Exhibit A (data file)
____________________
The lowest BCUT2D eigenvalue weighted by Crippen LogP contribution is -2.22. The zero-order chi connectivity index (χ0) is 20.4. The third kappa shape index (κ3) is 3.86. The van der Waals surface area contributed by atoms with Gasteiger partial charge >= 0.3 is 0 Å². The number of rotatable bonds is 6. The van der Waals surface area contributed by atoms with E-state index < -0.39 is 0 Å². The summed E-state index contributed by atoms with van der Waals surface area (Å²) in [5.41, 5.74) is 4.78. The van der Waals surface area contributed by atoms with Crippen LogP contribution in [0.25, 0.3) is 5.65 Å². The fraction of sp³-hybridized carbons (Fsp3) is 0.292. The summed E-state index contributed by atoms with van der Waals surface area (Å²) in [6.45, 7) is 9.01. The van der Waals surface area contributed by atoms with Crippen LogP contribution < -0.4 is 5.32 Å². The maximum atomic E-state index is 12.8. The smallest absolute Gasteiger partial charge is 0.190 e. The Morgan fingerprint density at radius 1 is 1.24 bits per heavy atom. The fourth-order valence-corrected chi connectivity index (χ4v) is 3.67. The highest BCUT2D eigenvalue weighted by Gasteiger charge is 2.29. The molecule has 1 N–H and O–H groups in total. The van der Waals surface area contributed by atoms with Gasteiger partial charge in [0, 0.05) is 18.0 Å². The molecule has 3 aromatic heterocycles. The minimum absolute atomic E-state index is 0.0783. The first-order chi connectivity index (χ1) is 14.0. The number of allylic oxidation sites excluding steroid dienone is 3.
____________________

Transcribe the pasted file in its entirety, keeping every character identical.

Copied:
The lowest BCUT2D eigenvalue weighted by Crippen LogP contribution is -2.22. The zero-order chi connectivity index (χ0) is 20.4. The third kappa shape index (κ3) is 3.86. The van der Waals surface area contributed by atoms with Gasteiger partial charge >= 0.3 is 0 Å². The number of rotatable bonds is 6. The van der Waals surface area contributed by atoms with E-state index < -0.39 is 0 Å². The summed E-state index contributed by atoms with van der Waals surface area (Å²) in [5.41, 5.74) is 4.78. The van der Waals surface area contributed by atoms with Crippen LogP contribution in [0.25, 0.3) is 5.65 Å². The fraction of sp³-hybridized carbons (Fsp3) is 0.292. The summed E-state index contributed by atoms with van der Waals surface area (Å²) in [6.45, 7) is 9.01. The van der Waals surface area contributed by atoms with Crippen LogP contribution < -0.4 is 5.32 Å². The maximum atomic E-state index is 12.8. The smallest absolute Gasteiger partial charge is 0.190 e. The Morgan fingerprint density at radius 1 is 1.24 bits per heavy atom. The fourth-order valence-corrected chi connectivity index (χ4v) is 3.67. The highest BCUT2D eigenvalue weighted by Gasteiger charge is 2.29. The molecule has 1 N–H and O–H groups in total. The van der Waals surface area contributed by atoms with Gasteiger partial charge in [0, 0.05) is 18.0 Å². The molecule has 3 aromatic heterocycles. The minimum absolute atomic E-state index is 0.0783. The first-order chi connectivity index (χ1) is 14.0. The number of allylic oxidation sites excluding steroid dienone is 3.